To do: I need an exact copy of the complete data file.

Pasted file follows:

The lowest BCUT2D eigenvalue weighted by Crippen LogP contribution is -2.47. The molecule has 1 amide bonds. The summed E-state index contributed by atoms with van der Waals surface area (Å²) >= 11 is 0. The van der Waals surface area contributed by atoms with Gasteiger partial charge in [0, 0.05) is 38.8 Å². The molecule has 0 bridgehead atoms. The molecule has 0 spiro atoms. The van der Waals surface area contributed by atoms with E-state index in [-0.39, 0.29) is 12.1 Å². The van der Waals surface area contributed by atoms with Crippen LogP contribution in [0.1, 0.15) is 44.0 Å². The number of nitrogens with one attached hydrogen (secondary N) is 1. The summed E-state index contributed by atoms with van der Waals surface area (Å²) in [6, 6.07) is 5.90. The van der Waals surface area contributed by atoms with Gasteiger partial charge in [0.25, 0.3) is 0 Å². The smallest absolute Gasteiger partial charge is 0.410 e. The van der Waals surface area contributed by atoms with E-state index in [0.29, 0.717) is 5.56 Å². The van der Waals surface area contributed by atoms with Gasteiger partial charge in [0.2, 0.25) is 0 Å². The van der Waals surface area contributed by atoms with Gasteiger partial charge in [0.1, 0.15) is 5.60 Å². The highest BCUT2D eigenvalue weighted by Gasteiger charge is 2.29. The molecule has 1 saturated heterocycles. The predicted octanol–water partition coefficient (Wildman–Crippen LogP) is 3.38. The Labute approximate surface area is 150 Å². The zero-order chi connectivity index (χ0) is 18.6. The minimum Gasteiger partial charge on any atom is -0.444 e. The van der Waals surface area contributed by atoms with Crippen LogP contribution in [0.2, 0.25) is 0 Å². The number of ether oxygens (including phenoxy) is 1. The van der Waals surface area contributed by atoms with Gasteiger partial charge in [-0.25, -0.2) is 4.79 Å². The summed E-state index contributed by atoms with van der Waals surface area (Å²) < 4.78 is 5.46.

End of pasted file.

The lowest BCUT2D eigenvalue weighted by Crippen LogP contribution is -2.47. The molecule has 1 amide bonds. The summed E-state index contributed by atoms with van der Waals surface area (Å²) >= 11 is 0. The van der Waals surface area contributed by atoms with Gasteiger partial charge in [0, 0.05) is 38.8 Å². The molecule has 0 bridgehead atoms. The molecule has 0 spiro atoms. The van der Waals surface area contributed by atoms with E-state index in [-0.39, 0.29) is 12.1 Å². The van der Waals surface area contributed by atoms with Crippen LogP contribution in [0.1, 0.15) is 44.0 Å². The number of nitrogens with one attached hydrogen (secondary N) is 1. The summed E-state index contributed by atoms with van der Waals surface area (Å²) in [6, 6.07) is 5.90. The van der Waals surface area contributed by atoms with Gasteiger partial charge in [0.25, 0.3) is 0 Å². The smallest absolute Gasteiger partial charge is 0.410 e. The van der Waals surface area contributed by atoms with E-state index in [0.29, 0.717) is 5.56 Å². The van der Waals surface area contributed by atoms with Gasteiger partial charge in [0.2, 0.25) is 0 Å². The van der Waals surface area contributed by atoms with Gasteiger partial charge in [0.1, 0.15) is 5.60 Å². The highest BCUT2D eigenvalue weighted by Gasteiger charge is 2.29. The molecule has 1 saturated heterocycles. The predicted octanol–water partition coefficient (Wildman–Crippen LogP) is 3.38. The Labute approximate surface area is 150 Å². The zero-order chi connectivity index (χ0) is 18.6. The minimum Gasteiger partial charge on any atom is -0.444 e. The van der Waals surface area contributed by atoms with Crippen LogP contribution in [0.2, 0.25) is 0 Å². The number of ether oxygens (including phenoxy) is 1. The van der Waals surface area contributed by atoms with Gasteiger partial charge in [-0.25, -0.2) is 4.79 Å². The summed E-state index contributed by atoms with van der Waals surface area (Å²) < 4.78 is 5.46.